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Young Children's Understanding of the Causes of Anger and Sadness
Linda J. Levine
Vol. 66, No. 3 (Jun., 1995), pp. 697-709
Stable URL: http://www.jstor.org/stable/1131944
Page Count: 13
You can always find the topics here!Topics: Children, Anger, Emotion, Sadness, Child psychology, Child development, Protagonists, Emotional expression, Social psychology, Adults
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This study investigated kindergarten children's understanding of the causes of anger and sadness. Previous research has shown that before 6 or 7 years of age, children have difficulty distinguishing hypothetical situations designed to evoke anger from those designed to evoke sadness. In this project, 80 kindergarten children (ages 5-1 to 6-5, M = 5-10) predicted and explained protagonists' emotional responses to a variety of hypothetical events. The results showed that intentional harm was not the feature young children used to distinguish anger from sadness. Children predicted anger most often when they believed that protagonists could change undesirable situations and reinstate their goals and when children focused on the person or conditions that brought about undesirable situations. Children predicted sadness most often when they believed that goal reinstatement was impossible and focused on the losses that would ensue as a result.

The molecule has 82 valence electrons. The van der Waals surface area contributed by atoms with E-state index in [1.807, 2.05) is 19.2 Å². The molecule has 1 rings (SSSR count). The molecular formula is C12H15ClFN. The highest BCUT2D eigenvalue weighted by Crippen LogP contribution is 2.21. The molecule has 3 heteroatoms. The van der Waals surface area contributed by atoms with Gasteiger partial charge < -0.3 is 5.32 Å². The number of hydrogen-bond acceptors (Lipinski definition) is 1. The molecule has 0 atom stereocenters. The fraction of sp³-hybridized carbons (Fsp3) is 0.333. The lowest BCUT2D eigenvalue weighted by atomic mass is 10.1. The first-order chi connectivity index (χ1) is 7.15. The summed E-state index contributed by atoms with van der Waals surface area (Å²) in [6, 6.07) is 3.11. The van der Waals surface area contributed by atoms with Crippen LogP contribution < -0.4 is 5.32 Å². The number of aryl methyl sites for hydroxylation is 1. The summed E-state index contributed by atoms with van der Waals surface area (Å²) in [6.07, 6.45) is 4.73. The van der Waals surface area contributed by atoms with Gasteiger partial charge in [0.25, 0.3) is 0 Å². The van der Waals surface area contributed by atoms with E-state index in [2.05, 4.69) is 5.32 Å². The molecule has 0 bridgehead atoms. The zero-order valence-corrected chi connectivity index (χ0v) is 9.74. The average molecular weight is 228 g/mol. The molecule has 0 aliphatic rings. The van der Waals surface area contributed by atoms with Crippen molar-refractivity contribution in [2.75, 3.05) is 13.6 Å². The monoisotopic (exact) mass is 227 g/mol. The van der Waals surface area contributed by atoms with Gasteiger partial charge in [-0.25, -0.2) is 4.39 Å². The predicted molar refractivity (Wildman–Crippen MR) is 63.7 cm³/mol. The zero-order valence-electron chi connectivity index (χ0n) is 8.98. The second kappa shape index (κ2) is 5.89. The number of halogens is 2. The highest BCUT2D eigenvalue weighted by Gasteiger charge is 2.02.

Child Development © 1995 Society for Research in Child Development